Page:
Tatum’s layup gives Celtics 115-114 Game 1 win over Nets – Lowell Sun

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In a first-round game that had the hype and energy of the conference finals, the Celtics and Nets rose to new heights for a Game 1 in mid-April.

The unsavory tone remains unchanged, as evidenced by the middle finger Kyrie Irving flashed at a fan after hitting a corner 3-pointer in the third quarter after a night of blistering boos from his former, unerringly hateful home crowd.

The friction only made Irving stronger, obviously. But despite his 39 points, including an 18-point fourth and 6-for-10 3-point shooting, the Celtics took the series opener, courtesy of a buzzer-beating layup from Jayson Tatum for a 115-114 win.

The Garden erupted, naturally. Tatum, whose 31-point, eight-assist performance led an attack that found three other Celtics breaking the 20-point barrier, later called it the loudest he’s ever heard in this building, especially with the electric charge that shot through the crowd as the buzzer sounded.

And after a season that started so poorly and slowly, there really couldn’t have been another result.

“It was fulfilling for us, especially because of the way we started this year off, those types of games, we lost. We were probably crumbling,” said Marcus Smart. “And for a moment there, it kind of looked like that was the direction it was going.

“But the resilience that we have, the approach we have, and the work we put in to make sure that doesn’t happen,” said the Celtics point guard. “And you just learn. Unfortunately we had a lot of games to learn from with those types of incidents. So we just wanted to make sure that’s not how we were going down and everybody did their jobs and we did it to the best we could do it and everybody helped one another and we came out with the win.”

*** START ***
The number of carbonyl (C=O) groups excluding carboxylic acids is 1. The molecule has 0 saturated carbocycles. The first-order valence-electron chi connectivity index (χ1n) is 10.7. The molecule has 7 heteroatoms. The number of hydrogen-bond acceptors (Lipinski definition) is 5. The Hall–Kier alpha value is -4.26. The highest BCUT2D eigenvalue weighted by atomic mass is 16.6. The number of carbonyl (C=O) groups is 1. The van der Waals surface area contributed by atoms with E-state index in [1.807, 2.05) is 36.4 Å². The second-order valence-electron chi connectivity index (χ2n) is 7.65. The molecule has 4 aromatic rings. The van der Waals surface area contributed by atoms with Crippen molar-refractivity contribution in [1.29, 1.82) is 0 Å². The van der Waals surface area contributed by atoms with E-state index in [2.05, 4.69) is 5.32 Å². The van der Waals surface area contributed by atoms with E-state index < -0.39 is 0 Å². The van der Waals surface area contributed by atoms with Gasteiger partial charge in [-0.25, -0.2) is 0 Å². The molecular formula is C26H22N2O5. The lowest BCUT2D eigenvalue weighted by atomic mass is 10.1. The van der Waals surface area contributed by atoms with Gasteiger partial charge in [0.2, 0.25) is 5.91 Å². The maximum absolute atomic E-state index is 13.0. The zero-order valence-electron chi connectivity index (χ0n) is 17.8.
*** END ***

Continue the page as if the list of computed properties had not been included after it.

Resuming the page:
And everything about that last possession shows why the Celtics have advanced so far from the isolation-oriented, under-performing group of last December.

Irving, in Smart’s words “too comfortable” as the game went on, had just hit the last of four fourth quarter 3-pointers with 45.9 seconds left for a 114-111 lead. It wasn’t the first time one of Irving’s bombs triggered a Celtics timeout in the fourth — a timeout with 5:20 left was more spirited and frustrated — but this was the last.

The Celtics came out of the timeout with a Jaylen Brown drive that cut the Brooklyn lead to a point with 38.9 seconds left, and when Tatum pressured Kevin Durant into a 27-foot miss that fell short of the backup, Derrick White immediately drove up the floor, giving it up to Brown, who passed up a jumper.

Brown instead dished left to Smart, who passed up a semi-open jumper, split a double team, and dished to Tatum, who had spun off Irving for a backdoor cut, beating the buzzer. A year ago Smart most likely would have taken the shot. His teammates certainly thought that’s where he was headed.

“Honestly, I think we all thought Smart was going to shoot it,” said Tatum. “So last-second shot, just crash the glass. If it doesn’t go in, try to make a play. But when he took that dribble, we just kind of made eye contact and he made a great pass. I just had to make the layup.

“I think it just shows the progression of our team, how far we’ve come from Game 1. In those first two months, obviously we were average and we were struggling. And we’ve just been playing the right way these last couple of months. And that’s a reason why we’ve been so successful, especially in big moments. It’s all about just trying to make the right play.”

After leading by as many as 15 points in the third quarter, and trailing by as many as five in the fourth after the Nets opened the quarter with a 17-2 run, Smart simply maintained composure with the clock running down.

“First off you’ve got to credit Ime for trusting us in that situation with one timeout to just go,” said the point guard. “And you’ve got to give credit to JB pushing the pace, drawing four, and then making the right read.

“Then, of course, me, I’ve always been told you have more time than you realize you have. So when I caught the ball, if I was open, I was going to shoot it. And I seen two guys flying, so I took a pump fake, actually I was about to throw it to Al off the dribble and I saw JT cut at the last minute and just wanted to get the easiest shot we can, as close as we can to the basket. So, I found JT, he made a great play to get the ball off the glass and finish it before the game was over.”

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